Though the translation software he first envisioned has not materialized, Boyer has translated an elementary reading series for Miami-Dade County and written several children’s books in Creole. His series Konpè chat ak Konpè chen series features folk characters in cautionary tales.
“There’s so much to Creole than people seem to think there is, so much to study about the language,” Boyer said. “And it’s such a great tool, it’s very underutilized.”
Advancing the ‘language of resistance’
Enslaved Africans in Haiti developed spoken Creole as a contact language sometime between 1680 and 1730, using it as a form of resistance. By the time Haiti became independent in 1804, everyone spoke Creole, but French was adopted as the official language for nearly two centuries and used in formal settings, such as the schools Boyer attended.
In the 1970s, the official orthography was standardized, though spelling and grammar vary. Creole became an additional official language when the Constitution of 1987 recognized Creole as the only language that binds the Haitian people together.
Nowadays, Creole is used more and more on television shows and radio and in primary schools, where children are taught to write it.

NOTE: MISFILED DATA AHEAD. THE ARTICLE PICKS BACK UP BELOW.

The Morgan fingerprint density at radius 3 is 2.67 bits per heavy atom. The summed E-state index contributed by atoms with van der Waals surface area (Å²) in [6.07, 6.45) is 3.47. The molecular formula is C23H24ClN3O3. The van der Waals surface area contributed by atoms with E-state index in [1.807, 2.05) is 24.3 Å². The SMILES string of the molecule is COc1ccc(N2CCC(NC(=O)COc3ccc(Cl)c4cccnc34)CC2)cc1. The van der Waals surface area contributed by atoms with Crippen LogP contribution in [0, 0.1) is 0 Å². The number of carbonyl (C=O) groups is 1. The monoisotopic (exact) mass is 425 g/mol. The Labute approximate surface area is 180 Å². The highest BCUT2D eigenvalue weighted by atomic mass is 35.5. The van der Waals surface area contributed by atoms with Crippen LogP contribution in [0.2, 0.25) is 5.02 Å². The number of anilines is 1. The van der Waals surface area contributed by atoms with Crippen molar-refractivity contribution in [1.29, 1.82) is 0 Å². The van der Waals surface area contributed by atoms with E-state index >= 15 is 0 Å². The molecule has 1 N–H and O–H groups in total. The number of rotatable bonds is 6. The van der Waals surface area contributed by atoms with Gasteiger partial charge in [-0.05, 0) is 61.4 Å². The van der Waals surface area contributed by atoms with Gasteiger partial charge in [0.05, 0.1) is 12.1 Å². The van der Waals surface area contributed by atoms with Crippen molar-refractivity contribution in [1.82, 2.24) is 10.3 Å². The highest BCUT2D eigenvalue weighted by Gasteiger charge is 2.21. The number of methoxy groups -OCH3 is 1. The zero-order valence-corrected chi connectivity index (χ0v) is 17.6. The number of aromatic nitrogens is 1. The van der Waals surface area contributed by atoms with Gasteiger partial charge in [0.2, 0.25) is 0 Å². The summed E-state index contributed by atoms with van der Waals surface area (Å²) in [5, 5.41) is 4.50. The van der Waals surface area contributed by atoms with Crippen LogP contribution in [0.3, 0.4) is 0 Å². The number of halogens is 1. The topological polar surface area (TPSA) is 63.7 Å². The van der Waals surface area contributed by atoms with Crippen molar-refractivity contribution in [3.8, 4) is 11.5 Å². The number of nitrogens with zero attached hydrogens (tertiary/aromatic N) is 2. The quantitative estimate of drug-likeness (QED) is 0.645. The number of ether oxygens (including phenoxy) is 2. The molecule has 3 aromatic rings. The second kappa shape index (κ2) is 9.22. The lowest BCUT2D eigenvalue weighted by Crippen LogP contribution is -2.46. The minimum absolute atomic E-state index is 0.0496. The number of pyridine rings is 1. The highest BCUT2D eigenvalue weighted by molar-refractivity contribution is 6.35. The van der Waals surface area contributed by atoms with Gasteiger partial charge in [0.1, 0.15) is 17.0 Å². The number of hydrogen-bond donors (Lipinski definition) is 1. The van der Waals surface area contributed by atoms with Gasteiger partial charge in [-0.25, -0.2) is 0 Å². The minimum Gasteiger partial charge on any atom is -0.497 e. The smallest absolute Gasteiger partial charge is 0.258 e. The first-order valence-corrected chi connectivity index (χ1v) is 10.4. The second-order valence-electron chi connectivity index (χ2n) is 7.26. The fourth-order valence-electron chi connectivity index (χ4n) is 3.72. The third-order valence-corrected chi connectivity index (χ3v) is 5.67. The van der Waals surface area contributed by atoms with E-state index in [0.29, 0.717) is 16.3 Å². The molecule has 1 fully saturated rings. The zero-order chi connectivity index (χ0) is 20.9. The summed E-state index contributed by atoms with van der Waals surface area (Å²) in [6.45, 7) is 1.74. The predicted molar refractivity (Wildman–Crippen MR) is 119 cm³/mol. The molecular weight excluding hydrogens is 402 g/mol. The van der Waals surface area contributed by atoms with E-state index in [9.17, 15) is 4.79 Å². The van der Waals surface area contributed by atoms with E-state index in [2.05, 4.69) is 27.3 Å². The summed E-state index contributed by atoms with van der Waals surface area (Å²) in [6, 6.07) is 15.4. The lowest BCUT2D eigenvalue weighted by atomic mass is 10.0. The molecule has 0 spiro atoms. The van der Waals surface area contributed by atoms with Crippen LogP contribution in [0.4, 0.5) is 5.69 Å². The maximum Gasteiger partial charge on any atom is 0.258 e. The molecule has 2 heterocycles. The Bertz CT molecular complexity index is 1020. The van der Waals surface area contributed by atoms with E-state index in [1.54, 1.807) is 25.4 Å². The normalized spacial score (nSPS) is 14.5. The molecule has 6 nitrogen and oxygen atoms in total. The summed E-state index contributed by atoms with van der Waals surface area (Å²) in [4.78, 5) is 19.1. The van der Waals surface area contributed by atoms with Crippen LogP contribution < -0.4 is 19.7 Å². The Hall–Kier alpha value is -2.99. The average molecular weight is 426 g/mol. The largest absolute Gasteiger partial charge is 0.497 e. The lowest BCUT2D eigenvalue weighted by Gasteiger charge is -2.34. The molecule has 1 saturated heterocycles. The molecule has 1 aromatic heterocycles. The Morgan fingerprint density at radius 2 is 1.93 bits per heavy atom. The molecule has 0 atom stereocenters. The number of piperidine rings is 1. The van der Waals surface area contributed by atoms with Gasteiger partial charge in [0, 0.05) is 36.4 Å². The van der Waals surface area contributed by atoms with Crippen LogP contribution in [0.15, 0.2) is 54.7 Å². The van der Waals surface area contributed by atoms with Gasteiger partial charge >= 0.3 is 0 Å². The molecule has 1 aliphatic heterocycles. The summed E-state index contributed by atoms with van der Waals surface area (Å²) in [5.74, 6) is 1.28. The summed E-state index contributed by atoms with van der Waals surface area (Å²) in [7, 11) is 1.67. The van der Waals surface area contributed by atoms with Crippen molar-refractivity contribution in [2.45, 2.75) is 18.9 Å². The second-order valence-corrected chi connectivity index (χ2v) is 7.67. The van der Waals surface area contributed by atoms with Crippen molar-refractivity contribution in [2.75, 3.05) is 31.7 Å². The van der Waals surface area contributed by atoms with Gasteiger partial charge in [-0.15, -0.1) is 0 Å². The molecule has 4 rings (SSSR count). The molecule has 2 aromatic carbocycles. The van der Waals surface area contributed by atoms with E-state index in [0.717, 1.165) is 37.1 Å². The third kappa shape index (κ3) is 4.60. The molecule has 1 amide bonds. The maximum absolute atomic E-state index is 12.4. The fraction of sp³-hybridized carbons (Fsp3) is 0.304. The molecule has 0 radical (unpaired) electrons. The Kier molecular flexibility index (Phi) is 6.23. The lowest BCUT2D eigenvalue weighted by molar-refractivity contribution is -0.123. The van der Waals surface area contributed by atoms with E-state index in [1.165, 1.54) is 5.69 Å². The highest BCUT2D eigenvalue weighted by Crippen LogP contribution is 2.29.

Such progress is due to people like Boyer, some colleagues say.
“His work is one of the most important I can use for my students because there are a lot of documents and publications in Haitian Creole, but not all of them respect the official setting of the language, the writing system, the grammar rules,” said longtime collaborator Nicolas André, the Haitian Creole program director at Florida International University.
“Fedo is quite different because he really knows the language and there is no mixture like some people would do with Haitian Creole and French,” André said. “His work is the kind of work we are trying to do.”